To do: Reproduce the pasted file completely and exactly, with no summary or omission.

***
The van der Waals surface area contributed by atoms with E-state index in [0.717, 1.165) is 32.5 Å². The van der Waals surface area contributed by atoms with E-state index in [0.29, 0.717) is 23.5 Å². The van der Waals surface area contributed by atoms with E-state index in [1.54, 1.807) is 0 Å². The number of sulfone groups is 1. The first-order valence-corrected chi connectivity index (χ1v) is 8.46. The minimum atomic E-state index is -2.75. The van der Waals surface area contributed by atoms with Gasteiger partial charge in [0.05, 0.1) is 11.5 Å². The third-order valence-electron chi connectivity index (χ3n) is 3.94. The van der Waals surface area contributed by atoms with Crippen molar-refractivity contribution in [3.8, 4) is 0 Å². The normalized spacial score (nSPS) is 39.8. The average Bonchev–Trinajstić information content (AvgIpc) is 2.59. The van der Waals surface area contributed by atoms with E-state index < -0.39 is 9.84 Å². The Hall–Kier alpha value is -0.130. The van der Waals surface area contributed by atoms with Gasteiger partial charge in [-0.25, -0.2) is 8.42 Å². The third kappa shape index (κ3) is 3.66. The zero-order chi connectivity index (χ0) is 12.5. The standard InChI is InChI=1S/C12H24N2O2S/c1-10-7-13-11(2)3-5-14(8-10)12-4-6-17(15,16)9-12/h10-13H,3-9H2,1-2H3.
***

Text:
The van der Waals surface area contributed by atoms with E-state index in [0.717, 1.165) is 32.5 Å². The van der Waals surface area contributed by atoms with E-state index in [0.29, 0.717) is 23.5 Å². The van der Waals surface area contributed by atoms with E-state index in [1.54, 1.807) is 0 Å². The number of sulfone groups is 1. The first-order valence-corrected chi connectivity index (χ1v) is 8.46. The minimum atomic E-state index is -2.75. The van der Waals surface area contributed by atoms with Gasteiger partial charge in [0.05, 0.1) is 11.5 Å². The third-order valence-electron chi connectivity index (χ3n) is 3.94. The van der Waals surface area contributed by atoms with Crippen molar-refractivity contribution in [3.8, 4) is 0 Å². The normalized spacial score (nSPS) is 39.8. The average Bonchev–Trinajstić information content (AvgIpc) is 2.59. The van der Waals surface area contributed by atoms with E-state index < -0.39 is 9.84 Å². The Hall–Kier alpha value is -0.130. The van der Waals surface area contributed by atoms with Gasteiger partial charge in [-0.25, -0.2) is 8.42 Å². The third kappa shape index (κ3) is 3.66. The zero-order chi connectivity index (χ0) is 12.5. The standard InChI is InChI=1S/C12H24N2O2S/c1-10-7-13-11(2)3-5-14(8-10)12-4-6-17(15,16)9-12/h10-13H,3-9H2,1-2H3.